These haunting photos show how the death penalty has evolved in America

These haunting photos show how the death penalty has evolved in America
  • The use of the death penalty in the United States dates back to colonial times.

  • Various methods of execution have been used over the years, including firing squad and lethal gas.

  • In 2022, the United States executed 18 people, according to Newsweek.

Public executions were permitted until the 1930s.

Rainey Bethea walks up the stairs with guards for his public execution, in this Aug. 14, 1936 photo in Owensboro, KY.
Rainey Bethea walks up the stairs with guards for his public execution, in this Aug. 14, 1936 photo in Owensboro, KY.AP Photo

Capital punishment in the United States dates back to colonial times with some 16,047 people being executed between 1608 and 2022, according to the non-profit Death Penalty Information Center.

While executions were once public to send a message to other citizens, they became private affairs nationwide after a public hanging in Kentucky in 1936 went awry, per The New York Times.

Kentucky was the last state still conducting public executions at the time, according to the Times. The execution of Rainey Bethea for rape became a media spectacle drawing 20,000 observers from across the nation to the city of Owensboro. Less than two years later, the Times reported that Kentucky outlawed public executions, becoming the last state to ban the practice.

In 1890, New York saw the first execution by electrocution.

Artist's impression of execution by electric chair, 1890. After experiments on animals to ensure the practicability of electrocution as method of execution, the first execution was carried out at Auburn Prison, New York, 6 August 1890 using a Westinghouse AC system. The man executed was William Kemmler, convicted of murdering his common-law wife.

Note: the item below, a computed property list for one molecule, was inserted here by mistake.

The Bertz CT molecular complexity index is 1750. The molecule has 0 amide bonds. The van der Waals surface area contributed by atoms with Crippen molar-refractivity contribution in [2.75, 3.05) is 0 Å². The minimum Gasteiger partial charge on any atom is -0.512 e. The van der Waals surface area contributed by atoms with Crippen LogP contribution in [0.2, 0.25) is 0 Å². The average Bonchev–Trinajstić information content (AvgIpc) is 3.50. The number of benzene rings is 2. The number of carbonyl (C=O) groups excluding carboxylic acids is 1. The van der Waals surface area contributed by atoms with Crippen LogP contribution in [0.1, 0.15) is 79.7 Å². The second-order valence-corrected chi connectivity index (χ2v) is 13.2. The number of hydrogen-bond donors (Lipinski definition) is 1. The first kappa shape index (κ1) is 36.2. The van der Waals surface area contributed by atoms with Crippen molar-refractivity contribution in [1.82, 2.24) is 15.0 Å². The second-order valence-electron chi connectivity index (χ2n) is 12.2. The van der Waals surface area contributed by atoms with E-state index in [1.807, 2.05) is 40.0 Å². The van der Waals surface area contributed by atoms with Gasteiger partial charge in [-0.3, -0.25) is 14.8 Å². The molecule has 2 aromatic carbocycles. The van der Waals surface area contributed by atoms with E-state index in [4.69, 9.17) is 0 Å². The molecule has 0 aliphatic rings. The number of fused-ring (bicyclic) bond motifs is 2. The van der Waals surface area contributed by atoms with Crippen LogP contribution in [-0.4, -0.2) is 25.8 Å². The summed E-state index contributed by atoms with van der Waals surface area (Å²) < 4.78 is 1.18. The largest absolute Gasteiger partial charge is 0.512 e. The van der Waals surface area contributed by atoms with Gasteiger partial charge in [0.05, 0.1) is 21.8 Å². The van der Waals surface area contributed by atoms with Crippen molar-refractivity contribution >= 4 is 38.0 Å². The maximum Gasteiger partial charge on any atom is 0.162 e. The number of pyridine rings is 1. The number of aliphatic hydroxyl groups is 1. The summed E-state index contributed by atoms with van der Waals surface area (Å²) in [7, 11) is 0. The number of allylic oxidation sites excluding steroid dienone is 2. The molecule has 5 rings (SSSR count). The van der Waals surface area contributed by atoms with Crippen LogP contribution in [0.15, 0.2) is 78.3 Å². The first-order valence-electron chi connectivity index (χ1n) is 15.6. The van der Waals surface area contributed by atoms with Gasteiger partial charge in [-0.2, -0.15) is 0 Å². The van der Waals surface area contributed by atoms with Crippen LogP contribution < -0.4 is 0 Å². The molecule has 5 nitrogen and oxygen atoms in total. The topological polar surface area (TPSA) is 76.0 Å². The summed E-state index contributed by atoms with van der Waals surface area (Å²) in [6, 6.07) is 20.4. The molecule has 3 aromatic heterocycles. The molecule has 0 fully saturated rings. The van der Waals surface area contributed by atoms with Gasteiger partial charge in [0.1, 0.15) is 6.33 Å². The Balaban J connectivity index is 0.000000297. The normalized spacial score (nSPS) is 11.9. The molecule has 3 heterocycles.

Artist's impression of execution by electric chair, 1890. After experiments on animals to ensure the practicability of electrocution as method of execution, the first execution was carried out at Auburn Prison, New York, 6 August 1890 using a Westinghouse AC system. The man executed was William Kemmler, convicted of murdering his common-law wife.Photo by Ann Ronan Pictures/Print Collector/Getty Images

The first execution by electrocution was revolting to onlookers. In August 1890, William Kemmler was executed at Auburn State Prison for the murder of his wife, according to Syracuse.com.

Officials in New York used the electric chair for the first time, thinking it a quicker and more humane approach than hanging. In reality, news headlines of the day called it "Scientific Butchery," saying the "Death Chamber Reeks with the Smell of Burning Flesh," per Syracuse.com.